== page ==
In many of the earlier books in the series and in almost all the Regency era books I’ve read that focus on the Napoleonic Wars, the French are portrayed as badly at best and as demons at worst. What a refreshing change we see here. Emma is American so at this stage of the conflict, she doesn’t have a horse in the race. She doesn’t hate England so much as it just doesn’t mean a great deal to her. But the French and France? Ah, those she loves. After living there for 10 years and being befriended by Hortense de Beauharnais and her mother, Emma feels at home there and has no desire to act on the lures cast by her mother to get her home to New York. Emma also wanted to continue the work begun by her husband – that makes me think of the movie Ridicule – of draining the marshland around his family estate. It’s in studying his plans and those of the American inventor Robert Fulton that she gains her knowledge of engineering that stands her in good stead when Fulton arrives at Malmaison with whatever it is that Augustus has to discover. How funny is it that she’s the one who has to explain it all to Augustus!

Jane Wooliston is shown in a new light to me. It’s only after Emma divines Augustus’s feelings for her that Emma reveals some intriguing things about Jane. And as Augustus bares his heart to Jane after which Emma scolds Jane for her reaction, Jane shows a coolness about romance that might be the stepping stone to a bang up book. Is she really as those two see her here? Or are there hidden depths to be uncovered? While I was intrigued about what’s in store for Jane, I was confused about another secondary character. Georges Marston shows up as someone from Emma’s past who is initially painted in tones of menace. He does pop up at needed times in the book to be slightly threatening, but ultimately either I misread him or his part in this book really fizzled out. He seemed like he’d play a larger and darker role than he – at least to me – does.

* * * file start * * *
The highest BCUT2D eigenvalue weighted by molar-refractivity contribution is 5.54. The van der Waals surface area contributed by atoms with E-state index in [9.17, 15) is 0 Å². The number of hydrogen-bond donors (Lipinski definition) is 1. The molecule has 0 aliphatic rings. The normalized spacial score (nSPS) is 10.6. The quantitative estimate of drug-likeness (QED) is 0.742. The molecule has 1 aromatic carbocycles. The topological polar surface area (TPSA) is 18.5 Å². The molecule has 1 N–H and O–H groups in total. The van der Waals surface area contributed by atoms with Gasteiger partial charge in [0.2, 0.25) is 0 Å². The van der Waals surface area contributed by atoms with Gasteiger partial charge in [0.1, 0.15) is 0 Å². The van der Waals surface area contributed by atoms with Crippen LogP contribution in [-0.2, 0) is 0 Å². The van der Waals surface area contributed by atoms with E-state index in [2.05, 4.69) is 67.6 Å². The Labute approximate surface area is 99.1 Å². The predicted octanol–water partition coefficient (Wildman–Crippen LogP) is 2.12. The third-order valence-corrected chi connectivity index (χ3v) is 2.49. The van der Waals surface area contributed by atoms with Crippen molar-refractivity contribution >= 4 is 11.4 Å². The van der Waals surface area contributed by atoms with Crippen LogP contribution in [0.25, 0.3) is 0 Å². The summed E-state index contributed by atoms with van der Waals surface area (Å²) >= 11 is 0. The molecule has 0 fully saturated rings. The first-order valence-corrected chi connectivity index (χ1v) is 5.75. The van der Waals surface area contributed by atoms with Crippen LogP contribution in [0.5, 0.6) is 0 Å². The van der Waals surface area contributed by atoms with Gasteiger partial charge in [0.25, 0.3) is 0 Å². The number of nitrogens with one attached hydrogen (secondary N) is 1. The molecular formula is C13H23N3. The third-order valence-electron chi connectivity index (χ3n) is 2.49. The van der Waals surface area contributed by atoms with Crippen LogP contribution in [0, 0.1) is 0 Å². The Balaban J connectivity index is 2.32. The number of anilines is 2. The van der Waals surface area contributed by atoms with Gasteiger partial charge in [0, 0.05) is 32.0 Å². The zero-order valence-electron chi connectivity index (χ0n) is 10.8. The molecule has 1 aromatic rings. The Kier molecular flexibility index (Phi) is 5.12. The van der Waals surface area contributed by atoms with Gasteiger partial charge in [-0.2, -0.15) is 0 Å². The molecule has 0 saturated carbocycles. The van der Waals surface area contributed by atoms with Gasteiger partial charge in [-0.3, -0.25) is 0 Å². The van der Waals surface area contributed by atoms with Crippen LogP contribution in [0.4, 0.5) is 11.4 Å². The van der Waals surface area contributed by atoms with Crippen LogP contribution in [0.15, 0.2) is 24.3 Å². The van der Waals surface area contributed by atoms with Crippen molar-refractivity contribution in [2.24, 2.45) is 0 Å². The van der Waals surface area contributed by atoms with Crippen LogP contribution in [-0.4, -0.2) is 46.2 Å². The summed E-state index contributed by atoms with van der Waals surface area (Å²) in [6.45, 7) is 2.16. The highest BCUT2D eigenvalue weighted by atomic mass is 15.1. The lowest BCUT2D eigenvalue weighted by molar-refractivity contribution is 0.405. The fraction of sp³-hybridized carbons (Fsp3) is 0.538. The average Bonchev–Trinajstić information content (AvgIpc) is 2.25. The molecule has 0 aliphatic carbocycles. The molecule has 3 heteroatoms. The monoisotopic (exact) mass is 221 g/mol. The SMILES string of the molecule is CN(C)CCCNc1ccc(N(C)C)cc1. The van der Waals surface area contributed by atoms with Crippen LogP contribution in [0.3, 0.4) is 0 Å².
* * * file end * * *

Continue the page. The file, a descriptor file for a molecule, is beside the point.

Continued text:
I found that the modern sections, with Eloise and Colin facing off the American film crew which has invaded Colin’s beloved Selwick Hall, captured my interest and seemed to move their relationship along more smartly than in “The Orchid Affair.” It’s still “fits and starts” as compared to the historical stuff but finally these two are settling deeper into coupledom.

Though this is a long running series, you keep it fresh by not concentrating on the same set of people and by limiting “guest appearances” of past couples. The settings change as well from England to India and now on to France. I don’t know what’s next but I do know I’ll be eager to find out. B